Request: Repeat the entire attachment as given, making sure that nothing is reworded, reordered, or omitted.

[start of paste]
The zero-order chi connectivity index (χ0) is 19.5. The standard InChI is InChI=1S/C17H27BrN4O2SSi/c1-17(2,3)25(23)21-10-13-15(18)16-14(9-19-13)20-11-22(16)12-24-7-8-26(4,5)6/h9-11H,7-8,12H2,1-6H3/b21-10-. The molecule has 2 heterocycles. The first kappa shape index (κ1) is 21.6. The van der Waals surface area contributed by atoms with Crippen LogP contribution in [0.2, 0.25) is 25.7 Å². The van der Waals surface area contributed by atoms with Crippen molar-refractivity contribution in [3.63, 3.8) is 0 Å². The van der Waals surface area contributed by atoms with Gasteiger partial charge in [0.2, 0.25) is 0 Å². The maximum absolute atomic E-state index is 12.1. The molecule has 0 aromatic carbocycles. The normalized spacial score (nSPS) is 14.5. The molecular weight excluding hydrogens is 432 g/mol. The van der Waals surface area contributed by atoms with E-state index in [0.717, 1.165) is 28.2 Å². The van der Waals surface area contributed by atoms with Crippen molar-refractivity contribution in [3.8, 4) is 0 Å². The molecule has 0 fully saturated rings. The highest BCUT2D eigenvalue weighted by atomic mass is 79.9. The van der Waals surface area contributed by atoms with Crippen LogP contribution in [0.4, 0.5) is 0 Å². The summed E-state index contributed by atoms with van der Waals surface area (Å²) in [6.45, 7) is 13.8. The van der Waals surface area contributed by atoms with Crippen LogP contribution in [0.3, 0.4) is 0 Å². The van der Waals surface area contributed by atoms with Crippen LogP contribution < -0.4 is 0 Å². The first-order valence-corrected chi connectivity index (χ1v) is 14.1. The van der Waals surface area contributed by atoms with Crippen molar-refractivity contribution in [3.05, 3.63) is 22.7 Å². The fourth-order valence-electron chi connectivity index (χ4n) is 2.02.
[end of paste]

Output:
The zero-order chi connectivity index (χ0) is 19.5. The standard InChI is InChI=1S/C17H27BrN4O2SSi/c1-17(2,3)25(23)21-10-13-15(18)16-14(9-19-13)20-11-22(16)12-24-7-8-26(4,5)6/h9-11H,7-8,12H2,1-6H3/b21-10-. The molecule has 2 heterocycles. The first kappa shape index (κ1) is 21.6. The van der Waals surface area contributed by atoms with Crippen LogP contribution in [0.2, 0.25) is 25.7 Å². The van der Waals surface area contributed by atoms with Crippen molar-refractivity contribution in [3.63, 3.8) is 0 Å². The van der Waals surface area contributed by atoms with Gasteiger partial charge in [0.2, 0.25) is 0 Å². The maximum absolute atomic E-state index is 12.1. The molecule has 0 aromatic carbocycles. The normalized spacial score (nSPS) is 14.5. The molecular weight excluding hydrogens is 432 g/mol. The van der Waals surface area contributed by atoms with E-state index in [0.717, 1.165) is 28.2 Å². The van der Waals surface area contributed by atoms with Crippen molar-refractivity contribution in [3.8, 4) is 0 Å². The molecule has 0 fully saturated rings. The highest BCUT2D eigenvalue weighted by atomic mass is 79.9. The van der Waals surface area contributed by atoms with Crippen LogP contribution in [0.4, 0.5) is 0 Å². The summed E-state index contributed by atoms with van der Waals surface area (Å²) in [6.45, 7) is 13.8. The van der Waals surface area contributed by atoms with Crippen LogP contribution in [0.3, 0.4) is 0 Å². The van der Waals surface area contributed by atoms with Crippen LogP contribution < -0.4 is 0 Å². The first-order valence-corrected chi connectivity index (χ1v) is 14.1. The van der Waals surface area contributed by atoms with Crippen molar-refractivity contribution in [3.05, 3.63) is 22.7 Å². The fourth-order valence-electron chi connectivity index (χ4n) is 2.02.